by Lars Harald Maagero
In the fall of 2020, I was appointed by the Opera Academy at Oslo National Academy of the Arts to direct a production of Mozart’s Cosi fan tutte with the students on their foundation course. This was an exciting and intriguing task: working with a group of students in their early 20s whose worldview of course is coloured by contemporary culture and values, with historical material that in its clash with modern attitudes and values is problematic. Few would deny that Mozart’s music is brilliant and beautiful, but the story of Cosi fan tutte portrays relations between young lovers that sits particularly uncomfortably with modern-day sensibilities: two young men who decide to test the loyalty of their girlfriends by pretending to enroll in the military, returning in disguise, and seducing each other’s girlfriends. Despite being angry when their seductions are successful, they decide to reveal their identity and marry their original love-interests, because, as the title Cosi fan tutte underscores, ‘all women are like that’. The girls agree, and the opera ends like a conventional comedy with a double wedding. Before rehearsals, I was curious as to the tension I predicted would occur between the modern-day worldview of the students and myself and the historic values of Mozart’s opera.
Canonical works obviously play a huge part in the theatrical repertoire, and in opera – an art form in which the repertoire is more limited than in other performance traditions – the canon is all-important. Compared to the abundance of operas that exist, the standard repertoire that is performed again and again consists of relatively few works – Mozart’s operas, including Cosi fan tutte, among them.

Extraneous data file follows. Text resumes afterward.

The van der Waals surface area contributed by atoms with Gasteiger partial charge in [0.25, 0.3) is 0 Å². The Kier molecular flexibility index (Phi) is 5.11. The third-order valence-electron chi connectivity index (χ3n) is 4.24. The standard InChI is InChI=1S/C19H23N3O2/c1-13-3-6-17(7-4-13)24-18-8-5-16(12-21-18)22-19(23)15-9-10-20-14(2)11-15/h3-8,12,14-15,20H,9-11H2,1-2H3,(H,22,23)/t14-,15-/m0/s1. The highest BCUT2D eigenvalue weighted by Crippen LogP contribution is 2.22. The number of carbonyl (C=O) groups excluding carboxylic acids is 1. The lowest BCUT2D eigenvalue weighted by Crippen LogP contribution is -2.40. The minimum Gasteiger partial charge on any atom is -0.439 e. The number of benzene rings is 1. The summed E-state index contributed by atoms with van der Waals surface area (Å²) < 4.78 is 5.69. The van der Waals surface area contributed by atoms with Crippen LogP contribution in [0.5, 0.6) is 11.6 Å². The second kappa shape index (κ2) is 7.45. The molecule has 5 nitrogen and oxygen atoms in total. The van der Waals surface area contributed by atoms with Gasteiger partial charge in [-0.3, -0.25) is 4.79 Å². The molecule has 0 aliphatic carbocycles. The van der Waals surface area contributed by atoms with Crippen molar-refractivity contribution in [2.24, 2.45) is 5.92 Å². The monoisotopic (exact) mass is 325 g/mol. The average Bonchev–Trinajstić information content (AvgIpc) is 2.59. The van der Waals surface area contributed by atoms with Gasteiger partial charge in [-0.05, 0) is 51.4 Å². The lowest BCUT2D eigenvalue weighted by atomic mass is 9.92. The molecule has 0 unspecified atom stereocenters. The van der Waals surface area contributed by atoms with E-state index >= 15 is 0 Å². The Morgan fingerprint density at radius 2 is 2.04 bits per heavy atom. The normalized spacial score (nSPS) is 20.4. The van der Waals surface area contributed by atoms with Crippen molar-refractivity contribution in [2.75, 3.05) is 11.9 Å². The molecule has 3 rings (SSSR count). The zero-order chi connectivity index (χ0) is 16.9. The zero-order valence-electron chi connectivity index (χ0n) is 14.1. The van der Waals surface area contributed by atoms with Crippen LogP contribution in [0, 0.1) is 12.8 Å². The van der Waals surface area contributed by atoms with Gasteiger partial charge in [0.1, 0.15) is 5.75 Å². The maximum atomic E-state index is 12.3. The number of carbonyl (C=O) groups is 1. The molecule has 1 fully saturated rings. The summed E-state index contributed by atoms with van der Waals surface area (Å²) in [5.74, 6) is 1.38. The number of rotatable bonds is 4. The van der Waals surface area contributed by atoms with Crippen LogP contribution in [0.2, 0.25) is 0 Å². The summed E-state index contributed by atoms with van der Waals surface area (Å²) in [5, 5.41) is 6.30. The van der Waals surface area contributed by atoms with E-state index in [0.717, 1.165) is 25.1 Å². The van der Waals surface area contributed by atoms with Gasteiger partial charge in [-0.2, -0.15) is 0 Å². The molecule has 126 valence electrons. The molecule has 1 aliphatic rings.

Selection for the canon happens through slightly different criteria for opera than for theatre. Although stories are being told on a stage, the main criterion for canonical status is the music, and canonical operas are often the ‘finest’ examples of different styles of music, of a composer’s work etc. In fact, many of the most famous operas have stories that are either weakly plausible, thinly plotted, dramaturgically flawed, or – as here – problematic to modern-day sensibilities. What is famous is the composer: the music itself. A key aspect in an opera’s admissibility to the standard repertoire is a practical one: casting. In opera, this is determined by the specifics of voice qualities. For example, if you know you have a fantastic mezzo-soprano in your company, Carmen is going to be a tempting choice, because the title character is such a good part for a mezzo. This practical aspect is foregrounded in educational/conservatoire training settings like the one in Oslo where I just directed Cosi fan tutte – this opera is a perfect choice for a small class of opera singers. It has few parts (six to be specific), the parts are divided between different types of voices (two sopranos, one mezzo, one tenor, two baritones), and all parts have a more or less equal amounts of music. The only problem: It tells a ‘bad’ story, the kind of story from the past that in other circumstances would perhaps be written off, not performed at all, or at least substantially challenged. This presents a problem for directors and singers who wish to produce Cosi fan tutte.